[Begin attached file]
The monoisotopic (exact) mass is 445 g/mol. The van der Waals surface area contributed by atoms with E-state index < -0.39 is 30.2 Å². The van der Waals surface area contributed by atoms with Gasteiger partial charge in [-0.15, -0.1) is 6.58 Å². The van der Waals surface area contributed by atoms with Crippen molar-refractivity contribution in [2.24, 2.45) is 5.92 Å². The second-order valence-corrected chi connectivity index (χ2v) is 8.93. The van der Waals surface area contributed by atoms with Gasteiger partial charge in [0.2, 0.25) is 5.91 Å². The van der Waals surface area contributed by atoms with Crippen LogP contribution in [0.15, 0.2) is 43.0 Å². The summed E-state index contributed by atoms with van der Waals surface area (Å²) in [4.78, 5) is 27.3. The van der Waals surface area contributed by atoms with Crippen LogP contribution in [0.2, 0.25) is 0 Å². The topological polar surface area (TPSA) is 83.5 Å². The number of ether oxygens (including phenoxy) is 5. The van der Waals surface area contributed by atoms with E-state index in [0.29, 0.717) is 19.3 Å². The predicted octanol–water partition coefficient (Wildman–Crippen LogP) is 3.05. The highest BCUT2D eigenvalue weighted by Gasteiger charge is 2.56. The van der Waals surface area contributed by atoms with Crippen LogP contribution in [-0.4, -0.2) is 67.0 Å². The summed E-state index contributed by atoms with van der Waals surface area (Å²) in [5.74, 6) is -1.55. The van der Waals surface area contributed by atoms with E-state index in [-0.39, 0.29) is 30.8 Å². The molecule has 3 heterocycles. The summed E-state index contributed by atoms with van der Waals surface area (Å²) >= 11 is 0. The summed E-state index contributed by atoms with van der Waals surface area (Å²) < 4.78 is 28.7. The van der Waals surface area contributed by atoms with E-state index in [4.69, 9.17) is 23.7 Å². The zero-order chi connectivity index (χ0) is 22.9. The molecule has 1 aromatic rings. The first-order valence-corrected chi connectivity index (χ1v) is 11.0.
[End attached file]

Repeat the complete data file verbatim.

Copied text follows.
The monoisotopic (exact) mass is 445 g/mol. The van der Waals surface area contributed by atoms with E-state index < -0.39 is 30.2 Å². The van der Waals surface area contributed by atoms with Gasteiger partial charge in [-0.15, -0.1) is 6.58 Å². The van der Waals surface area contributed by atoms with Crippen molar-refractivity contribution in [2.24, 2.45) is 5.92 Å². The second-order valence-corrected chi connectivity index (χ2v) is 8.93. The van der Waals surface area contributed by atoms with Gasteiger partial charge in [0.2, 0.25) is 5.91 Å². The van der Waals surface area contributed by atoms with Crippen LogP contribution in [0.15, 0.2) is 43.0 Å². The summed E-state index contributed by atoms with van der Waals surface area (Å²) in [4.78, 5) is 27.3. The van der Waals surface area contributed by atoms with Crippen LogP contribution in [0.2, 0.25) is 0 Å². The topological polar surface area (TPSA) is 83.5 Å². The number of ether oxygens (including phenoxy) is 5. The van der Waals surface area contributed by atoms with E-state index in [0.29, 0.717) is 19.3 Å². The predicted octanol–water partition coefficient (Wildman–Crippen LogP) is 3.05. The highest BCUT2D eigenvalue weighted by Gasteiger charge is 2.56. The van der Waals surface area contributed by atoms with Crippen LogP contribution in [-0.4, -0.2) is 67.0 Å². The summed E-state index contributed by atoms with van der Waals surface area (Å²) in [5.74, 6) is -1.55. The van der Waals surface area contributed by atoms with E-state index in [-0.39, 0.29) is 30.8 Å². The molecule has 3 heterocycles. The summed E-state index contributed by atoms with van der Waals surface area (Å²) >= 11 is 0. The summed E-state index contributed by atoms with van der Waals surface area (Å²) < 4.78 is 28.7. The van der Waals surface area contributed by atoms with E-state index in [4.69, 9.17) is 23.7 Å². The zero-order chi connectivity index (χ0) is 22.9. The molecule has 1 aromatic rings. The first-order valence-corrected chi connectivity index (χ1v) is 11.0.